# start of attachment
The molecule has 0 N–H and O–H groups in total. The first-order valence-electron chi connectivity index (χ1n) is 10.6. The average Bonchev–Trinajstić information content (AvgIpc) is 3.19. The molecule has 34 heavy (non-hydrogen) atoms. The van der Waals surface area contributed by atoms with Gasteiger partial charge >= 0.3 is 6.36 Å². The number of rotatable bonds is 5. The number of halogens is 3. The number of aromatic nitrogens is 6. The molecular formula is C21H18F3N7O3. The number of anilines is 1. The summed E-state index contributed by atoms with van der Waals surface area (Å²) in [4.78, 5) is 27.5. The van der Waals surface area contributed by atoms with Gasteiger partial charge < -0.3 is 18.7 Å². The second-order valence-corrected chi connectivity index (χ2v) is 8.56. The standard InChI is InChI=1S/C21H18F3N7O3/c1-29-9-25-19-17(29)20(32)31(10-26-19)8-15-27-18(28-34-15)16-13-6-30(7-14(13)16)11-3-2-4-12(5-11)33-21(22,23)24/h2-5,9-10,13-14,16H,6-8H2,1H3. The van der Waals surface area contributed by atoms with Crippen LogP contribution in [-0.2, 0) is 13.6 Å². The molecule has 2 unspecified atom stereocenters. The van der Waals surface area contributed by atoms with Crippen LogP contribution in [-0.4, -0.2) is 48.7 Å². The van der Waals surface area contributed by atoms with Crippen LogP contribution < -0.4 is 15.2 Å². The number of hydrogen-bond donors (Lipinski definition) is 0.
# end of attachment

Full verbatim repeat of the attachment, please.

The molecule has 0 N–H and O–H groups in total. The first-order valence-electron chi connectivity index (χ1n) is 10.6. The average Bonchev–Trinajstić information content (AvgIpc) is 3.19. The molecule has 34 heavy (non-hydrogen) atoms. The van der Waals surface area contributed by atoms with Gasteiger partial charge >= 0.3 is 6.36 Å². The number of rotatable bonds is 5. The number of halogens is 3. The number of aromatic nitrogens is 6. The molecular formula is C21H18F3N7O3. The number of anilines is 1. The summed E-state index contributed by atoms with van der Waals surface area (Å²) in [4.78, 5) is 27.5. The van der Waals surface area contributed by atoms with Gasteiger partial charge < -0.3 is 18.7 Å². The second-order valence-corrected chi connectivity index (χ2v) is 8.56. The standard InChI is InChI=1S/C21H18F3N7O3/c1-29-9-25-19-17(29)20(32)31(10-26-19)8-15-27-18(28-34-15)16-13-6-30(7-14(13)16)11-3-2-4-12(5-11)33-21(22,23)24/h2-5,9-10,13-14,16H,6-8H2,1H3. The van der Waals surface area contributed by atoms with Crippen LogP contribution in [-0.2, 0) is 13.6 Å². The molecule has 2 unspecified atom stereocenters. The van der Waals surface area contributed by atoms with Crippen LogP contribution in [-0.4, -0.2) is 48.7 Å². The van der Waals surface area contributed by atoms with Crippen LogP contribution < -0.4 is 15.2 Å². The number of hydrogen-bond donors (Lipinski definition) is 0.